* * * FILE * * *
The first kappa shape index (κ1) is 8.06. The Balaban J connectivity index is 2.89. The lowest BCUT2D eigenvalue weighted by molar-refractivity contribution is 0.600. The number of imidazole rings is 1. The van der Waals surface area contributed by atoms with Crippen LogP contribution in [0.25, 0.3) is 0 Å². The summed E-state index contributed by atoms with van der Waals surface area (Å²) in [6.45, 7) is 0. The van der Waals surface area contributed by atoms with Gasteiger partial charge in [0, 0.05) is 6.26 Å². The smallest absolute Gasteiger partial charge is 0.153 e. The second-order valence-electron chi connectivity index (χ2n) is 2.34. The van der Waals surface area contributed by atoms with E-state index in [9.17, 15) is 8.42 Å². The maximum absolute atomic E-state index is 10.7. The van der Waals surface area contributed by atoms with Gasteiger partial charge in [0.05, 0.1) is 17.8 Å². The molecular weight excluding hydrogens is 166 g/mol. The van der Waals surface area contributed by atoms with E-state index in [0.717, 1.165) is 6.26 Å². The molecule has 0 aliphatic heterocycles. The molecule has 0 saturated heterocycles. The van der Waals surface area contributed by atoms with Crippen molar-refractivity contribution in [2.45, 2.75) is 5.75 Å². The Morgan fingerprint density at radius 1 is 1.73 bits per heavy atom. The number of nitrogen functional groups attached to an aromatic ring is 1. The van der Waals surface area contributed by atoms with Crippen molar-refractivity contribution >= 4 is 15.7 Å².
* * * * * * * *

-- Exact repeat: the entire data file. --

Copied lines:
The first kappa shape index (κ1) is 8.06. The Balaban J connectivity index is 2.89. The lowest BCUT2D eigenvalue weighted by molar-refractivity contribution is 0.600. The number of imidazole rings is 1. The van der Waals surface area contributed by atoms with Crippen LogP contribution in [0.25, 0.3) is 0 Å². The summed E-state index contributed by atoms with van der Waals surface area (Å²) in [6.45, 7) is 0. The van der Waals surface area contributed by atoms with Gasteiger partial charge in [0, 0.05) is 6.26 Å². The smallest absolute Gasteiger partial charge is 0.153 e. The second-order valence-electron chi connectivity index (χ2n) is 2.34. The van der Waals surface area contributed by atoms with E-state index in [9.17, 15) is 8.42 Å². The maximum absolute atomic E-state index is 10.7. The van der Waals surface area contributed by atoms with Gasteiger partial charge in [0.05, 0.1) is 17.8 Å². The molecular weight excluding hydrogens is 166 g/mol. The van der Waals surface area contributed by atoms with E-state index in [0.717, 1.165) is 6.26 Å². The molecule has 0 aliphatic heterocycles. The molecule has 0 saturated heterocycles. The van der Waals surface area contributed by atoms with Crippen molar-refractivity contribution in [2.45, 2.75) is 5.75 Å². The Morgan fingerprint density at radius 1 is 1.73 bits per heavy atom. The number of nitrogen functional groups attached to an aromatic ring is 1. The van der Waals surface area contributed by atoms with Crippen molar-refractivity contribution >= 4 is 15.7 Å².